“Developers are sharpening their pencils and putting final bid submittals together,” Ramesey said. “What a lot of have probably done is show high density product right up to the stream buffer. We don’t know how much attention they’ve paid to the greenspace overlay for Kirkwood in the city’s Comprehensive Development Plan, in which it shows that Kirkwood wants to see eight acres of that forest set aside.”

Ramsey said the Kirkwood neighborhood would fight a rezoning effort if the eight acres of forest are not preserved. They can be expected to lobby their elected city councilmembers – some of whom are running for mayor – to support their position.

In addition, Kirkwood has a voice on zoning matters through Atlanta’s system of Neighborhood Planning Units. NPU recommendations are not binding on the city council or mayor.

“It’s important that this information get out there, because developers may be bidding too much money, and then will push back to develop the greenspace,” Ramsey said.

Pullman Yard, buildings

Dozens of developers and curious folks took self-guiding walking tours Wednesday through Pullman Yard, a 27-acre tract of land with former industrial buildings the state is selling as a site for a likely mixed use project. Credit: Kelly Jordan

Pullman Yard, Pullman Forest site map

Advocates of a plan to preserve trees and former industrial buildings on the site of Pullman Yard proposed this site plan. Credit: Pullman Forest

David Pendered

David Pendered, Managing Editor, is an Atlanta journalist with more than 30 years experience reporting on the region’s urban affairs, from Atlanta City Hall to the state Capitol. Since 2008, he has written for print and digital publications, and advised on media and governmental affairs. Previously, he spent more than 26 years with The Atlanta Journal-Constitution and won awards for his coverage of schools and urban development. David graduated from North Carolina State University and was a Western Knight Center Fellow.


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  1. Earl Williamson RN March 15, 2017 9:08 pm

    Crappy reporting. Ramsay does not even live in Kirkwood and he is certainly not authorized to speak on behalf of the neighborhood. Nor has the Kirkwood Neighbors Organization (KNO) neighborhood organization or NPU-O EVER voted to approve the Kirkwood Forest (aka Pullman Preserve aka Atlanta Contact Point) plan. Only to support their intent to make an offer on greenspace in Pratt Pullman once it is bought from the State. Nor were Ramsay nor any of his partners in Contact Point-Pullman Preserve- Pullman Forest ever authorized to speak on Kirkwood’s behalf with APS.Report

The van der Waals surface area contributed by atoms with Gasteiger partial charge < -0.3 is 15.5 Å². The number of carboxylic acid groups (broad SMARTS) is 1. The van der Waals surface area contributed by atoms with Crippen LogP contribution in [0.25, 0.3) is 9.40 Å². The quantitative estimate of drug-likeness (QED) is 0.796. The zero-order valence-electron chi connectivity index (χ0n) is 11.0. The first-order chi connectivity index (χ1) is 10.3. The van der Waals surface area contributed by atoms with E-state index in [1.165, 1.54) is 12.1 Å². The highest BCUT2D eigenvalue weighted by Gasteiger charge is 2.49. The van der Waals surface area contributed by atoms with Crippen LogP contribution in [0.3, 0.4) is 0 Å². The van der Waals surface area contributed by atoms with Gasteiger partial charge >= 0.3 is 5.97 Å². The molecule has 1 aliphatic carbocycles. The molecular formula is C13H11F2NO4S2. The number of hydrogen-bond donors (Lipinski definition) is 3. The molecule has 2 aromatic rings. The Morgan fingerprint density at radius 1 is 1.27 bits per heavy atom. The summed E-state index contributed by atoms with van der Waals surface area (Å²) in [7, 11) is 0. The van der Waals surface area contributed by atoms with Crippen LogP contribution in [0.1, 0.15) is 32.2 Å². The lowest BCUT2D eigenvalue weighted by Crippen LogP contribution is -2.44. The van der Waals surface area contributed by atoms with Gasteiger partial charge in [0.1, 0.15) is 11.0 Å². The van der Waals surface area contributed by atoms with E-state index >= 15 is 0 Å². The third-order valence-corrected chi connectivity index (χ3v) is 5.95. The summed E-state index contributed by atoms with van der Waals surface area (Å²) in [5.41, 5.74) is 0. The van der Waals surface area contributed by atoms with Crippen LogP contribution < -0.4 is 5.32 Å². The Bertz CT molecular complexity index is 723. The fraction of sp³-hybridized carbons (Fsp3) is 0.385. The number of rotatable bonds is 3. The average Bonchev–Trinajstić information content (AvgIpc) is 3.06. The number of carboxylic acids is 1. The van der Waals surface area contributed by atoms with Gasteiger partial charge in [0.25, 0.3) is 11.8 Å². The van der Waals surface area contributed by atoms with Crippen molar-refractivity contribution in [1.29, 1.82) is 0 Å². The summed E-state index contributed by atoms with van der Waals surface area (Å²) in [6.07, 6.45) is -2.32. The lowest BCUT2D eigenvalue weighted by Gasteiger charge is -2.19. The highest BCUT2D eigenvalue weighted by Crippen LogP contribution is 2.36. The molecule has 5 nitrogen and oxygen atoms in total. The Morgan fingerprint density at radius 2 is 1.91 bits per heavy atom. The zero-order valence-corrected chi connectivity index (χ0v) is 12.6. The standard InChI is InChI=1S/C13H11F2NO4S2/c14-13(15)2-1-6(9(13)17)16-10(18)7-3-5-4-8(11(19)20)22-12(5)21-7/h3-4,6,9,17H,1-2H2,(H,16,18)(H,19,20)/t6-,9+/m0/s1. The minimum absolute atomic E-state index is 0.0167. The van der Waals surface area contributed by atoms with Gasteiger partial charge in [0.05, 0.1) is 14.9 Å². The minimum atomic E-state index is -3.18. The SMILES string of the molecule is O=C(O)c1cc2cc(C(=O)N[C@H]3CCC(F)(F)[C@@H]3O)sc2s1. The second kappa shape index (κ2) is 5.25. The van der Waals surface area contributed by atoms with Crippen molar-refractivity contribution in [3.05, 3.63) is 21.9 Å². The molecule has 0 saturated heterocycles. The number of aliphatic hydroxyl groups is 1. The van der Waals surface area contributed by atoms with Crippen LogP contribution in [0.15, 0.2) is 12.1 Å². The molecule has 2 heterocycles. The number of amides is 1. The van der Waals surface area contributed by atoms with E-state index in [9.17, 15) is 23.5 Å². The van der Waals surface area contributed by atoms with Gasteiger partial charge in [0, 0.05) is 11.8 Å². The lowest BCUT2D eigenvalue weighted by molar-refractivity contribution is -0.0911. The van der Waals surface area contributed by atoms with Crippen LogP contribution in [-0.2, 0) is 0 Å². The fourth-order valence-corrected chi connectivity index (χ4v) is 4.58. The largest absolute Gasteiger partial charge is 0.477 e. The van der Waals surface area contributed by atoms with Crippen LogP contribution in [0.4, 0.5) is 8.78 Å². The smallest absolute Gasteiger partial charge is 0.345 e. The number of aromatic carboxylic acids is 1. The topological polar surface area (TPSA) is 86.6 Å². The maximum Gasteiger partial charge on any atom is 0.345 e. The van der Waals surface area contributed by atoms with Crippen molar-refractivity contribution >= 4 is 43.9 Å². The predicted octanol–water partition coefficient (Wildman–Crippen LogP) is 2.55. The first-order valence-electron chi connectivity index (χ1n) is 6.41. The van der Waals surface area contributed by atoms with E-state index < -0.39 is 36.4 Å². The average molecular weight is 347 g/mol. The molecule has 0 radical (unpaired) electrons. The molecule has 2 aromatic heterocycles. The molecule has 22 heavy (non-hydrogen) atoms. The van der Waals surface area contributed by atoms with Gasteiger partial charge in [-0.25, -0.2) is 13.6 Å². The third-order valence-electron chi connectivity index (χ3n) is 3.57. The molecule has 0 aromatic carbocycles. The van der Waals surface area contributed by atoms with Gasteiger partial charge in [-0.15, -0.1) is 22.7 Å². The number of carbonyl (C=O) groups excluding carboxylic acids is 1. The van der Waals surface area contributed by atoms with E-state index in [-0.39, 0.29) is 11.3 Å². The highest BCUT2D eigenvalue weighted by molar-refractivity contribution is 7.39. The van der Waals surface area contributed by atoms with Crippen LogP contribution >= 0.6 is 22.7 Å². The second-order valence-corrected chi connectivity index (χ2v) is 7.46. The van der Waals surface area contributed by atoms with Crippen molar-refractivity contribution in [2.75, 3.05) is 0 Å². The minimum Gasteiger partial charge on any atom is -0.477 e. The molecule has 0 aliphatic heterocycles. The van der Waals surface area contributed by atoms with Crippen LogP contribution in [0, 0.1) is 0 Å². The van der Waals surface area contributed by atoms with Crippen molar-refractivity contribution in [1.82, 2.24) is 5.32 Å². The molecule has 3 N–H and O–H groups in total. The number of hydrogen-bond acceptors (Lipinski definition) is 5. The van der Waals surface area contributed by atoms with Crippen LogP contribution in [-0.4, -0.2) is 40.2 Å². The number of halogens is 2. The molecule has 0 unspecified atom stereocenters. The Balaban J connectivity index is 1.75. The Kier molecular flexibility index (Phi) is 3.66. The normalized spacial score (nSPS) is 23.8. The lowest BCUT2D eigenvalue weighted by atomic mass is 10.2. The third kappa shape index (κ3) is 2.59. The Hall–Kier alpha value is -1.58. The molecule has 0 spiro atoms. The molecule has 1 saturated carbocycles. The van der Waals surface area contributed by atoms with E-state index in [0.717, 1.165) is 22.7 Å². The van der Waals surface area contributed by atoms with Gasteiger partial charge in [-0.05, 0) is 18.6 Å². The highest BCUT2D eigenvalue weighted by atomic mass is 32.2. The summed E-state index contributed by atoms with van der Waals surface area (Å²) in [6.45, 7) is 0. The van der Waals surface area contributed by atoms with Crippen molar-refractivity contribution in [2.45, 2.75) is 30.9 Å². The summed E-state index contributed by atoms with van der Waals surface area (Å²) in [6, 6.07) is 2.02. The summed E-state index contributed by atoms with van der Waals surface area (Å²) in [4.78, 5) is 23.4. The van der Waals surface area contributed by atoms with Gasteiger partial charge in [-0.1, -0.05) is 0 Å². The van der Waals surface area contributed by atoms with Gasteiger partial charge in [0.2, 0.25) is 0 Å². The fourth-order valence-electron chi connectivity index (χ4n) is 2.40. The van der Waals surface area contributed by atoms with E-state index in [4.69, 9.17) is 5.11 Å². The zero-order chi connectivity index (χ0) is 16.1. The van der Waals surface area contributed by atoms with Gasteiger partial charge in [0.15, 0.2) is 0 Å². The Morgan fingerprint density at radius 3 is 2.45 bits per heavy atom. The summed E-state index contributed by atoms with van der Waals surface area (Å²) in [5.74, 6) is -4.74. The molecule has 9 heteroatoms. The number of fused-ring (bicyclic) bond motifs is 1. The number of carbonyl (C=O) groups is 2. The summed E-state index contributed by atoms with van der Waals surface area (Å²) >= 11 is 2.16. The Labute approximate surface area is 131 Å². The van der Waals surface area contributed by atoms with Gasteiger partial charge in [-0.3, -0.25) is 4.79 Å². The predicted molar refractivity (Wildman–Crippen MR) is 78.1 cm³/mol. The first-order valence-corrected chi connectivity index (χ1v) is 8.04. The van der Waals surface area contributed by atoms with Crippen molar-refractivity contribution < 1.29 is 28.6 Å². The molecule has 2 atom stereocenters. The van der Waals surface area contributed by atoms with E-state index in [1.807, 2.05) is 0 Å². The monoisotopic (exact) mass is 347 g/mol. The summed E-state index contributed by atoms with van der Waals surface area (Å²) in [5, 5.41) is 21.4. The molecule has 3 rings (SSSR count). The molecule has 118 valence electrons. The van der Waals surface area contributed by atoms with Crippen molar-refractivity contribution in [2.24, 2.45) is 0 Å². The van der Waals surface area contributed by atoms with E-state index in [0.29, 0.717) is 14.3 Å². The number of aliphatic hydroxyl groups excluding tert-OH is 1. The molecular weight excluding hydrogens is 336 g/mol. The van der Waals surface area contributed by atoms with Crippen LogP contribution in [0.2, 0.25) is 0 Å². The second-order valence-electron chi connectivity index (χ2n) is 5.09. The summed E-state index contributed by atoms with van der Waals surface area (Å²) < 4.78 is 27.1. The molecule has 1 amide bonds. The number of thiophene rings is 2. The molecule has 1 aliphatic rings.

2. Greg Ramsey March 16, 2017 12:49 am

    Earl is correct – this is poor reporting and was written to create controversy instead of to describe the pro-active balance of conservation oriented development that Pullman Forest is encouraging. I did not get to review this article or would have removed added comments that are divisive.
    My intent in this interview was to solely reinforce the APS support for the educational value of the Pullman Forest, nature and wellness center (additional comments about the superintendent and APS were totally unwarranted) and to draw attention to how the city and neighborhood are working to offset the state’s negligence in not protecting the historic and environmental resources of the site.

    The key point in the interview regarding the forest protection is as follows: the neighborhood and city have worked diligently to protect the historic and environmental resources through the 2016 CDP. The environmental resource protection has been defined in the CDP as a green space/forest protection area approximately 8 acre in size. Any developer seeking to rezone the property will need to work with the neighborhood and city around this CDP directive. Pullman Forest is a proactive nonprofit conservation and education group seeking to partner with the developer that purchases the site by paying for the forest land and the development of the nature/wellness center as an amenity for APS, the neighborhood and the future development.

    This constitutes the context and intent of the interview – to pro-actively work with all parties to reach the intended conservation oriented development end.Report